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Carpal Tunnel Injection

When to inject

carpal tunnel injection
carpal tunnel injection

As a treatment where significant symptoms and there is an identifiable cause such as pregnancy

For symptom control prior to surgery

As a diagnostic test in cases of uncertainty

When to avoid injection

If there is wasting of the thenar muscles

If permanent sensory loss

These cases need surgery to prevent progression of the neuropathy

Local or systemic infection

Risks and complications

Infection – very rare probably 1 in 15000

Skin depigmentation, dermal atrophy, adipose atrophy, particularly if injection too superficial

Flare of symptoms

Increased blood sugars in diabetic patients, this may last for 3-7 days with significant elevation of blood sugars

Facial flushing particularly in ladies

Equipment

Antisceptic spray spray ( alcoholic chlorhexideine) , dressings/ plaster for after injection, gloves.

5ml of 1 or 2 % lidocaine, 5 ml syringe, drawing up needle.

Long orange needle 25mm, 25 guage

20-40 mg of triamcinolone or Kenalog in a separate 1ml syringe

Where to inject

After antiseptic application and under strict asceptic technique. Just on the ulnar side of the palmaris longus tendon at or just distal to the distal wrist crease. The palmaris longus tendon is medial to the flexor carpi radialis and is best located by opposing the thumb and fifth digit while the wrist is flexed. Angle the needle at approximately 40 degrees to the skin, aim for the middle of the base of the ring finger. Insert needle very slowly and avoid the median nerve
Inject local anaesthetic first then change the syringe and inject steroid and with draw the needle. This should be done with the fingers flexed. The fluid should flow freely, if not you may be in a tendon.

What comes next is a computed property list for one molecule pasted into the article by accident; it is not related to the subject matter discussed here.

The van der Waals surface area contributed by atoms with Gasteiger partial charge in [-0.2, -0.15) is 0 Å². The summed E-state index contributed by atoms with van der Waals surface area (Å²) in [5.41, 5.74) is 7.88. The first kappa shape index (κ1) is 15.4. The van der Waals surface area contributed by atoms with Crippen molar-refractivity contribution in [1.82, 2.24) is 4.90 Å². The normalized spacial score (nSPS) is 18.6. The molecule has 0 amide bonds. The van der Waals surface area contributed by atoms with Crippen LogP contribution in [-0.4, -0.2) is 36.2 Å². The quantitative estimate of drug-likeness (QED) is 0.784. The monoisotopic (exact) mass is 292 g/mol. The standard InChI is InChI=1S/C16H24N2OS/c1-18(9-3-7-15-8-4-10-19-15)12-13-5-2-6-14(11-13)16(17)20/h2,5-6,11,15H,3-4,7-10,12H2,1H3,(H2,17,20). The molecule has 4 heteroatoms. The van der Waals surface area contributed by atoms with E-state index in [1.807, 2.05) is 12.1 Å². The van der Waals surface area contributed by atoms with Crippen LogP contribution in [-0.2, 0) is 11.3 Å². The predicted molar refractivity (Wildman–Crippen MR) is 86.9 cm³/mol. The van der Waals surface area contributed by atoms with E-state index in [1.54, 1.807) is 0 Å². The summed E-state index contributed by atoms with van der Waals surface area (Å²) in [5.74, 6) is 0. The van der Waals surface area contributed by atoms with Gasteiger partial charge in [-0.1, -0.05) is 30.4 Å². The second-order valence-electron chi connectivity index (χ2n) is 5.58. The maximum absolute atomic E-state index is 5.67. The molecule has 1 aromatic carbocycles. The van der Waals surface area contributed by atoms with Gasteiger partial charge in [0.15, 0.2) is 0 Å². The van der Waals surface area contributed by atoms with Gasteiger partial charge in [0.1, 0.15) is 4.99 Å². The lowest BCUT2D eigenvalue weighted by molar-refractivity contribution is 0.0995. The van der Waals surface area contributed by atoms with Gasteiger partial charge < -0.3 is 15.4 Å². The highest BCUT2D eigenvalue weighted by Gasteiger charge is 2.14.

Pearls

Some people do not have a palmaris longus (PL) tendon. In these cases, the needle is inserted at the midline between the radial and ulnar aspects of the wrist, proximal to the wrist crease, and is directed toward the ring finger.

An alternative and possible safer and more accurate injection technique involves inserting the needle 1cm proximal to the wrist crease and directed distally by roughly 45 degrees in an ulnar direction through the flexor carpi radialis tendon.

The use of a needle smaller in diameter may require increased effort and slower injection time but dramatically reduces pain at the site of injection.

Sudden worsening of pain or paraesthesia indicates the possibility of improper needle placement. If this occurs, retract the needle and redirect more medially (ulnar). Advancing the needle very slowly will minimise the risk of intraneural injection.

To avoid potential complications of vascular or nerve ischemia, tissue necrosis, and serious damage to nerve, lidocaine with adrenaline should not be used